As for the appearance of the new Discovery, it is said to be “revolutionary”, not evolutionary, with a “dynamic appearance with sophisticated surfaces”.
According to Land Rover the new model can accommodate seven full-sized adults despite the fact it is less than five metres long (4970mm), with the same 5+2 formation as we’ve come to expect.
If the passengers aren’t fully grown, there are four ISOFIX child-seat anchor points in the rear (two in the second row, and two in the third row).
Those rear seats can also be had with heating – yep, three rows of heating is available, while heating and cooling can be had in the front two rows – and the back seats can be operated by the touchscreen media system or by smartphone app, if you think that’s really necessary. There are 21 configurations for the seats, and the electronic controls means they take 14 seconds to operate.
On the topic of touchscreens, there’s a 10.0-inch InControl Touch Pro unit that helps rid the cockpit of a third of its existing buttons (it’s likely to be offered in some models standard, but not all – and there’s a version of this screen with Wi-Fi capability, too).
It also has sat-nav, Bluetooth and more. There’s a screen with dual-view capability, too, so the front passenger can watch television and the driver won’t see it, and therefore won’t be distracted by it.
And if you’re and your family are USB charging addicts, you’ll be happy to know there are up to nine USB jacks available. There are six 12-volt outlets, too, and if you’re a fan of the Jaguar Activity Key wristband, it’s available on this car, too.
The cockpit and cargo area have been rethought for improved space and convenience, including a neat storage box behind the air-conditioning controls up front, and 1231 litres of space in the boot behind the second-row seats, and 2500L with the second-row down. The space with all seven seats up is claimed at 256L, which the brand claims is still enough for a golf bag or three cabin bags.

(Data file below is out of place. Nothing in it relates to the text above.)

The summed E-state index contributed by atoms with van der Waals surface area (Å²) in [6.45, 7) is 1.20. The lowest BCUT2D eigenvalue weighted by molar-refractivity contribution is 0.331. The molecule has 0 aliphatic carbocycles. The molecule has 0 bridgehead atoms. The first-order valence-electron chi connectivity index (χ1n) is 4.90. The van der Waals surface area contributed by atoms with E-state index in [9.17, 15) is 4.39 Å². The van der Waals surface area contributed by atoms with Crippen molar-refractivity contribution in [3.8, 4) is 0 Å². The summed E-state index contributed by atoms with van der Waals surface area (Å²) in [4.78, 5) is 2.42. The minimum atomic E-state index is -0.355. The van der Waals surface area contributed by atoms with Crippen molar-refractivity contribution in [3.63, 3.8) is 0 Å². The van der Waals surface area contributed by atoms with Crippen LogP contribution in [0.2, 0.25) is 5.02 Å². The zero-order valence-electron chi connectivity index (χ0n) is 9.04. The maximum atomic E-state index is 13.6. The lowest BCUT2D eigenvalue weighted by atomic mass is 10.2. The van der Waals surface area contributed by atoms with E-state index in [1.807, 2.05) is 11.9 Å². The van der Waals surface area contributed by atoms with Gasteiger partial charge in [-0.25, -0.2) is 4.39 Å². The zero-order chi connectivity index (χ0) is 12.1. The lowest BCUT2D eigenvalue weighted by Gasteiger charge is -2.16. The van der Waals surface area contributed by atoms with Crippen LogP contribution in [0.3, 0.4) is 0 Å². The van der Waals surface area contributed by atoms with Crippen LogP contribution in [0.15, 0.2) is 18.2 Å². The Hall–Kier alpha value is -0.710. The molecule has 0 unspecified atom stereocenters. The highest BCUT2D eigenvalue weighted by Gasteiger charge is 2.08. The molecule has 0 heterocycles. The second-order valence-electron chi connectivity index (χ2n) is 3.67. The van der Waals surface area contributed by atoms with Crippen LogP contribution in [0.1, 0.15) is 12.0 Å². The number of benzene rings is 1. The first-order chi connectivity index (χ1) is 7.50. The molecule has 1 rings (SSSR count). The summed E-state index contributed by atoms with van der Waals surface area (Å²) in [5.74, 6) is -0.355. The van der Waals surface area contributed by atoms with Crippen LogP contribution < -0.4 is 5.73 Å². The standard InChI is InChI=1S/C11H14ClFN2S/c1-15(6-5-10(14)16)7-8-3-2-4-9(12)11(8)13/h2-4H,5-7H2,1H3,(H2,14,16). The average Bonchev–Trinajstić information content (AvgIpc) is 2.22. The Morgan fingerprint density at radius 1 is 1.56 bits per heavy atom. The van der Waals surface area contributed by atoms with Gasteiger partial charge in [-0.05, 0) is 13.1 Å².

Some items that buyers of the current Discovery may miss include the split tailgate, which is now replaced by a single-piece tailgate made of composite materials, and is complemented by a electronically folding floor section – Land Rover says the load limit of that section is 300kg, so it should still be able to work as a picnic table, as did the existing hard section of boot floor.
The trio of glass roof sections are gone, too: there’s only two in this generation of Discovery, but they’re considerably larger.
There’ll be a First Edition model, limited to 2400 units, which will include special styling elements like etched map details in the aluminium trim on the doors and dash, as well as a range of styling differences (colours and badges) and lots of standard kit.
A Dynamic Design Pack (seen below) will be for those who want their Disco to look even more like a Range Rover Sport, with a contrast roof, different front and rear bumpers, leather interior trim and more.
Deliveries of the all-new Land Rover Discovery range will commence from July 2017.
The company will initially offer seven-seat models only, though a five-seater could be available at a later date (apparently less than 1 per cent of demand is for such a configuration).
There will be a range of models available, all of which will be diesel-powered. The demand for petrol models is so slim, the brand isn’t bothering.
That means we’ll see two four-cylinder diesel versions at the entry level to the range: the Td4 SE, which we know already will cost from $81,590 plus on-road costs; and the more powerful Sd4 SE.
Further up the range there’ll be a choice of TD6 SE and the flagship TD6 HSE. As is the current case, a range of options and packs will be available with the new Land Rover Discover range.
Click the Photos tab above for more images of the 2017 Land Rover Discovery.